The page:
Scots urged to be aware of travel scams
Fraudsters have turned their focus to travel and leisure scams as the number of people swindled rises as travel resumes post-lockdown.
TransUnion’s latest quarterly analysis has found that scammers are refocussing their efforts as digital fraud attempts soar.
The rate of suspected digital fraud attempts rose by 17% across industries globally when comparing Q2 2021 to Q2 of 2020.
Recent figures show that travel and leisure was one of the most impacted industries in the world for suspected digital fraud with a 156% rise in the last year making it the most impacted industry in the UK.
Travellers warned to be vigilant
TransUnion monitors digital fraud attempts reported by businesses in varied industries such as gambling, gaming, financial services, healthcare, insurance, retail and travel and leisure, among others.
Data shows that younger people in the UK are likely to be driving this surge in spending across travel, leisure and hospitality as restrictions lift.
According to TransUnion among Gen Z, a third (33%) of 18 to 24-year-olds said they will spend more in the pub, and a similar amount (31%) on eating out. Meanwhile, spending on travel will also rise, with almost four in 10 planning to spend on a staycation (37%) and over a fifth on a holiday abroad (22%).
Speaking of the rise in travel and leisure scams, Sarah Golding, Director of Fraud and ID at TransUnion UK said: “Cyber-criminals will periodically shift their focus in line with consumer habits and with many countries, including the UK, beginning to relax COVID-19 restrictions, we saw a surge of transactions being targeted in the travel and leisure industry.
“With people making up for lost time and booking holidays and days out, businesses need to take all possible measures to ensure consumers can trust that their transaction is safe, while maintaining a smooth customer experience.”
Digital fraud is on the rise
It’s not just the travel and leisure industry that has been affected.
The rate of fraud attempts on global financial services had risen by 149% when comparing the first four months of 2021 and the last four of 2021.
However, when comparing Q2 2021 and Q2 2020, the rate of suspected online financial services fraud attempts has still risen, but at a much lower percentage of 19% globally, reflecting this sudden shift towards other sectors.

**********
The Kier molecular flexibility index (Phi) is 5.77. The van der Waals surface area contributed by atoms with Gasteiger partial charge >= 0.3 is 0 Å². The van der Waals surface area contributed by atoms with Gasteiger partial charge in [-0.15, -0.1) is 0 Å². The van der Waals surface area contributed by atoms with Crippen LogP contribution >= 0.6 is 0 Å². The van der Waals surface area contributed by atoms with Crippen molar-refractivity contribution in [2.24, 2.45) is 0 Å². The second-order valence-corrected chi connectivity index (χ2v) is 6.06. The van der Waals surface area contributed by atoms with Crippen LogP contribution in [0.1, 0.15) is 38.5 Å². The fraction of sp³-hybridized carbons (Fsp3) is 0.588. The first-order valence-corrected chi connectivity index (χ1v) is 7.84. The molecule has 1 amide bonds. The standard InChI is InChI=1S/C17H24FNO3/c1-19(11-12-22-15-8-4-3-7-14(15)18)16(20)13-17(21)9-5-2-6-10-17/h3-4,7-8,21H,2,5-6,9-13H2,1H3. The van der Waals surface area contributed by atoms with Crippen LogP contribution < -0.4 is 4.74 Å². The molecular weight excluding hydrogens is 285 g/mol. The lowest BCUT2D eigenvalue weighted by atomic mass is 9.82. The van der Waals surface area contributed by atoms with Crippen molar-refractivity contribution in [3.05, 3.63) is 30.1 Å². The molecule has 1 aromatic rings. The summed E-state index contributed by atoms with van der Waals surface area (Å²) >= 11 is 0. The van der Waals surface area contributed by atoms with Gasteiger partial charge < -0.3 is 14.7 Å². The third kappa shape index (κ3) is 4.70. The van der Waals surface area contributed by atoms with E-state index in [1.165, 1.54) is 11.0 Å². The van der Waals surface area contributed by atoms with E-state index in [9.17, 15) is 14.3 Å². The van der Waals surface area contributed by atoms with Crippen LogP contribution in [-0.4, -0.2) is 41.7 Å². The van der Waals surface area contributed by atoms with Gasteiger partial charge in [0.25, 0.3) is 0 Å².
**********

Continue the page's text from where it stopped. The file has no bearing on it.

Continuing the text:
How to spot travel scams
From fake accommodation to deals that really are too good to be true, it’s important to be on the lookout for potential scams when planning any trip. Here we offer three handy tips to make spotting scams easier.
- Cheaper isn’t always better: If you find an incredibly cheap deal online that surpasses any others you have found, be wary. Flight process are largely set by airlines with some airlines having some leeway, so if you find a deal that is significantly less can be a sign that a scammer may be behind the offer.
- Don’t fall for fake listings: With the rise in popular booking sites such as Airbnb it’s important not to get caught out with a fake listing. While platforms such as this can be a great way to find a bargain, they can also be used by scammers to entice travellers with exclusive, non-existent deals. Watch out for red flags such as being asked to pay by bank transfer outside the internal system.
- Make sure you’re protected: Looking out for logos on any holiday offers is a must. If you see the Atol logo in a travel company’s advertising, or it’s mentioned in the listing, it should mean your holiday will be protected. If you’re unsure you can use the Check an Atol tool on the CCA website to confirm the Atol details of your travel provider and verify the claims they’re making.
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